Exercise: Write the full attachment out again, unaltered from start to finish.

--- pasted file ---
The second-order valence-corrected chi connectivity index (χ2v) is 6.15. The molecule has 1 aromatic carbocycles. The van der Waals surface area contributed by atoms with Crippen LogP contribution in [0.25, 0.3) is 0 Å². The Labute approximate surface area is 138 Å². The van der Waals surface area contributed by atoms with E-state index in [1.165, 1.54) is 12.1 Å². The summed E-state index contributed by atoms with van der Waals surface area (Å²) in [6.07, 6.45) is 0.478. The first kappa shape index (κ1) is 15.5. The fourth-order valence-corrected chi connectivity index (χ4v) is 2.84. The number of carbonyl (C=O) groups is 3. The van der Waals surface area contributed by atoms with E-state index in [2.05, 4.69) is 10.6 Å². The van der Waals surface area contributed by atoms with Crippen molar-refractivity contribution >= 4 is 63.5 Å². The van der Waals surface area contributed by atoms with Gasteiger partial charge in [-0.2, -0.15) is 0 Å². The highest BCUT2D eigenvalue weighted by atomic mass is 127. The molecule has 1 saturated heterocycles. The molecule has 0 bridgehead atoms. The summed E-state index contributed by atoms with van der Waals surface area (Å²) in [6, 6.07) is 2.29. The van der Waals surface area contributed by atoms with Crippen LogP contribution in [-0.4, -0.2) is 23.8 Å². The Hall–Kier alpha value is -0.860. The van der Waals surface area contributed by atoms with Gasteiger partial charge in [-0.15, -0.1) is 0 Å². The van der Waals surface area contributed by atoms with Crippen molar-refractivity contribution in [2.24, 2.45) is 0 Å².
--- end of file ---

The second-order valence-corrected chi connectivity index (χ2v) is 6.15. The molecule has 1 aromatic carbocycles. The van der Waals surface area contributed by atoms with Crippen LogP contribution in [0.25, 0.3) is 0 Å². The Labute approximate surface area is 138 Å². The van der Waals surface area contributed by atoms with E-state index in [1.165, 1.54) is 12.1 Å². The summed E-state index contributed by atoms with van der Waals surface area (Å²) in [6.07, 6.45) is 0.478. The first kappa shape index (κ1) is 15.5. The fourth-order valence-corrected chi connectivity index (χ4v) is 2.84. The number of carbonyl (C=O) groups is 3. The van der Waals surface area contributed by atoms with E-state index in [2.05, 4.69) is 10.6 Å². The van der Waals surface area contributed by atoms with Crippen molar-refractivity contribution >= 4 is 63.5 Å². The van der Waals surface area contributed by atoms with Gasteiger partial charge in [-0.2, -0.15) is 0 Å². The highest BCUT2D eigenvalue weighted by atomic mass is 127. The molecule has 1 saturated heterocycles. The molecule has 0 bridgehead atoms. The summed E-state index contributed by atoms with van der Waals surface area (Å²) in [6, 6.07) is 2.29. The van der Waals surface area contributed by atoms with Crippen LogP contribution in [-0.4, -0.2) is 23.8 Å². The Hall–Kier alpha value is -0.860. The van der Waals surface area contributed by atoms with Gasteiger partial charge in [-0.15, -0.1) is 0 Å². The van der Waals surface area contributed by atoms with Crippen molar-refractivity contribution in [2.24, 2.45) is 0 Å².